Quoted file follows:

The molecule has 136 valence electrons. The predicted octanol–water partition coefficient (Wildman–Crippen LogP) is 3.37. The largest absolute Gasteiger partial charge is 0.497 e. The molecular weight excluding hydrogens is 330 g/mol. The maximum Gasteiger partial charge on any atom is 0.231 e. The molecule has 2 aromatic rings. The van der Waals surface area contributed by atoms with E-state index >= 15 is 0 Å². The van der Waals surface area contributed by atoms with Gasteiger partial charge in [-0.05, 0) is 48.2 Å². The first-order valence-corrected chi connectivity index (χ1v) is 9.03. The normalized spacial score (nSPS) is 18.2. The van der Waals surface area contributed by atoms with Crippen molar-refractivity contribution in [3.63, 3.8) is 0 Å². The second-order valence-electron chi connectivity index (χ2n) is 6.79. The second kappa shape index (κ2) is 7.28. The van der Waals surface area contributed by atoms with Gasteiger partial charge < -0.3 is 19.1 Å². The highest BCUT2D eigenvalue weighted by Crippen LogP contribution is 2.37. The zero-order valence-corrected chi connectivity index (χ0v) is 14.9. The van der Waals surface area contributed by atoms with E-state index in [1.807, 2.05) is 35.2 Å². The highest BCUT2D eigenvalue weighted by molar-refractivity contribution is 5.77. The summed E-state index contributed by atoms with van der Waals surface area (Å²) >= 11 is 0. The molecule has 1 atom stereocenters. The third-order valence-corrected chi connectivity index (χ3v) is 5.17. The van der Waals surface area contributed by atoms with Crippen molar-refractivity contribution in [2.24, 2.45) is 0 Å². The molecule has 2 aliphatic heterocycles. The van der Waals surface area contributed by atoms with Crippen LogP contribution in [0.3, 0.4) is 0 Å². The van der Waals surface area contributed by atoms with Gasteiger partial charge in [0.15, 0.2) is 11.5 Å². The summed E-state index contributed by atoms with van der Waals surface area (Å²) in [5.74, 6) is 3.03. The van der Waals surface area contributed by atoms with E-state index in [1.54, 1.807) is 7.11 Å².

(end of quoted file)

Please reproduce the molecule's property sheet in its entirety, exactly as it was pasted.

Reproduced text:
The molecule has 136 valence electrons. The predicted octanol–water partition coefficient (Wildman–Crippen LogP) is 3.37. The largest absolute Gasteiger partial charge is 0.497 e. The molecular weight excluding hydrogens is 330 g/mol. The maximum Gasteiger partial charge on any atom is 0.231 e. The molecule has 2 aromatic rings. The van der Waals surface area contributed by atoms with E-state index >= 15 is 0 Å². The van der Waals surface area contributed by atoms with Gasteiger partial charge in [-0.05, 0) is 48.2 Å². The first-order valence-corrected chi connectivity index (χ1v) is 9.03. The normalized spacial score (nSPS) is 18.2. The van der Waals surface area contributed by atoms with Crippen molar-refractivity contribution in [3.63, 3.8) is 0 Å². The second-order valence-electron chi connectivity index (χ2n) is 6.79. The second kappa shape index (κ2) is 7.28. The van der Waals surface area contributed by atoms with Gasteiger partial charge < -0.3 is 19.1 Å². The highest BCUT2D eigenvalue weighted by Crippen LogP contribution is 2.37. The zero-order valence-corrected chi connectivity index (χ0v) is 14.9. The van der Waals surface area contributed by atoms with E-state index in [1.807, 2.05) is 35.2 Å². The highest BCUT2D eigenvalue weighted by molar-refractivity contribution is 5.77. The summed E-state index contributed by atoms with van der Waals surface area (Å²) >= 11 is 0. The molecule has 1 atom stereocenters. The third-order valence-corrected chi connectivity index (χ3v) is 5.17. The van der Waals surface area contributed by atoms with Crippen molar-refractivity contribution in [2.24, 2.45) is 0 Å². The molecule has 2 aliphatic heterocycles. The van der Waals surface area contributed by atoms with Crippen LogP contribution in [0.3, 0.4) is 0 Å². The van der Waals surface area contributed by atoms with Gasteiger partial charge in [0.15, 0.2) is 11.5 Å². The summed E-state index contributed by atoms with van der Waals surface area (Å²) in [5.74, 6) is 3.03. The van der Waals surface area contributed by atoms with E-state index in [1.54, 1.807) is 7.11 Å².